Monday, September 30, 2013

Changes for Fall

October is upon us. Even though the weather seems to be still fine, the plants are changing. They need less water and the average temperature is lower. I have turned off the automatic water and lit the pilot light in the heater. The heater should not come off yet, but it is ready to go when needed.

I have moved one of the benches out and am using it for outdoor storage while I re-arrange the mounted plants. The goal is to have the whole ceiling available for the hanging pots.

Sunday, September 29, 2013

Dimerandra emarginata

Dimerandra emarginata - Flower photo by Richard LindbergDimerandra emarginata - Flower photo by Richard LindbergThe Dimerandra emarginata is blooming again on a different cane. The flower from July had developed a seed pod. It is a probably self, since there are no other plants of that species. I rarely get seed pods. Seed pods are interesting but worthless to me. I have no wish to spend the money and/or time to germinate them. It is possible to do this at home but takes patience and attention to detail, not to mention the five years to blooming.

Dimerandra emarginata with seed pod - Photo by Richard Lindberg

Dimerandra emarginata - Plant photo by Richard LindbergThe genus Dimerandra (Dmd) contains 7 species growing from the West Indies down to Brazil at lower elevations.

Dimerandra emarginata grows from Mexico all along the east coast of South America down to Brazil. It is warm to hot growing and grows in low elevation rain forests, blooming through summer into fall.

This plant is mounted in coconut fibre. There are ten pseudobulbs and stands ten inches above the medium.

Saturday, September 28, 2013

Encyclia diota v atrorubens

Encyclia diota v atrorubens - Flower photo by Richard LindbergEncyclia diota v atrorubens - Flower photo by Richard LindbergEncyclia diota v atrorubens - Plant photo by Richard LindbergOne of the plants I got when I visited Santa Barbara Orchid Estate was a nice Encyclia diota. It was in spike at the beginning of August and has now bloomed. These are pretty flowers, not individually showy but a bunch of them on a 4-foot spike makes a nice display.

Encyclia diota grows in Mexico down to Nicaragua. Needs bright light and a dry winter rest. It is warm to hot growing, is fragrant and blooms in summer. The genus Encyclia (Encycl) contains 240 species that grow throughout all of tropical America and the West Indies. They prefer intermediate conditions and a long, dry winter rest.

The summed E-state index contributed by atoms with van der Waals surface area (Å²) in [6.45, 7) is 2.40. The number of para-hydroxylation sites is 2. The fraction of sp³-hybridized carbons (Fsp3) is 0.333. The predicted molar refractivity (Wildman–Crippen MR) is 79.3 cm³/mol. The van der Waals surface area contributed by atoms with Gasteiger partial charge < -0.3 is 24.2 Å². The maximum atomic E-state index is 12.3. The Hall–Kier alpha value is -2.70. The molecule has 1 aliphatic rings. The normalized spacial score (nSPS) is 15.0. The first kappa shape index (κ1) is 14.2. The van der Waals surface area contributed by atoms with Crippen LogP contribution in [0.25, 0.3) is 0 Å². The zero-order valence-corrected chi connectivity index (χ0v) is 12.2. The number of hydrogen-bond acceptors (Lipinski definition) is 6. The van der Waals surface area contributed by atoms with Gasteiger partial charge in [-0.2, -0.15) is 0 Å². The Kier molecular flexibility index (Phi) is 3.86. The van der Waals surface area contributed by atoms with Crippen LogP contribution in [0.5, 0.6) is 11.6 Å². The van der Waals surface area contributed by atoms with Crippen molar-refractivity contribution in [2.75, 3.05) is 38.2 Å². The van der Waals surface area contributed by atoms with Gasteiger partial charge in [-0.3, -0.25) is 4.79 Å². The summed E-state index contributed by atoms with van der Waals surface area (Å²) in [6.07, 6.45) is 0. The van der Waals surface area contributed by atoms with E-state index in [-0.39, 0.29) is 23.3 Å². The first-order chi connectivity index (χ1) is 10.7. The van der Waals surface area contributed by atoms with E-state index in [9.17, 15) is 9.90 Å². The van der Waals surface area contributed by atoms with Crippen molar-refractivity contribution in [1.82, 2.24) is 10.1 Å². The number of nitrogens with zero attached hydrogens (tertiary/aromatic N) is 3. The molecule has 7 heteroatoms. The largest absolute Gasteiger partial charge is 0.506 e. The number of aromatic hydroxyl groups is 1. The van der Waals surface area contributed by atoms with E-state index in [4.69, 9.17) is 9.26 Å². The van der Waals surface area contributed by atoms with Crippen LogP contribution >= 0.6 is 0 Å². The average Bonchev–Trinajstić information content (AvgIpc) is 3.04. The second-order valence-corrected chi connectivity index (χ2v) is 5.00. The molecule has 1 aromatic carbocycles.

This plant is in rock in a 4-inch plastic pot. There are four pseudobulbs and it stands nine inches above the pot.

Sunday, September 22, 2013

Sophrolaeliocattleya Mango Spice

This plant is sphagnum over peanuts in a 3 1/2-inch clay pot. There are a five pseudobulbs and the plant stands four inches above the pot. It is half of the plant I got last week. When I cleaned the plant I found what could be two plants, or an unusual growth pattern. There several very small pseudobulbs and leads growing from them in two separate directions. Either way it wound have been over potted. I now have two plants of five pseudobulbs.

Sophrolaeliocattleya Mango Spice - Plant photo by Richard Lindberg

Sophrolaeliocattleya Mango SpiceSophrolaeliocattleya Mango SpiceThis picture is not mine, it is from the Sunset Valley Orchids webite. It is of a previous make if this hybrid. These plants are a re-make in an attempt to improve it and still retain the distinctive color pattern and shape. I am confident that that will be the result once these plants start blooming. I am also aware that these plants are from seed and could end up looking quite different, just like two children in a family can look different.

I may have to change the name if my flowers are different. I know the names of the parents and I could revert to that, or I can give it my own name. Whenever that is, I will replace the flower picture with my own.

Friday, September 20, 2013

Anacheilium cochleatum

I have started to re-configure the greenhouse for winter. Two benches have been consolidated into one, and all of those will go on the benches that are along the wall. The whole center of the greenhouse floor will be clear. I will also be moving the mounts toward the walls. The hanging pots now growing outside will fill the center.

While I was doing the moving I saw that this plant had started to bloom. It had no tag but the flower identified it. I have now tagged and cataloged it. I will also re-pot it. I might not divide it, although it is plenty large enough.

Anacheilium cochleatum var alba - Plant photo by Richard Lindberg

Anacheilium cochleatum grows from Florida to the north coast of South America. It is a medium sized epiphyte that requires even water and fertilizer throughout the year. The genus Anacheilium (Ahl) contains 59 species growing from Mexico through northern South America. These are the cockleshell orchids. They were separated from Encyclia for technical reasons.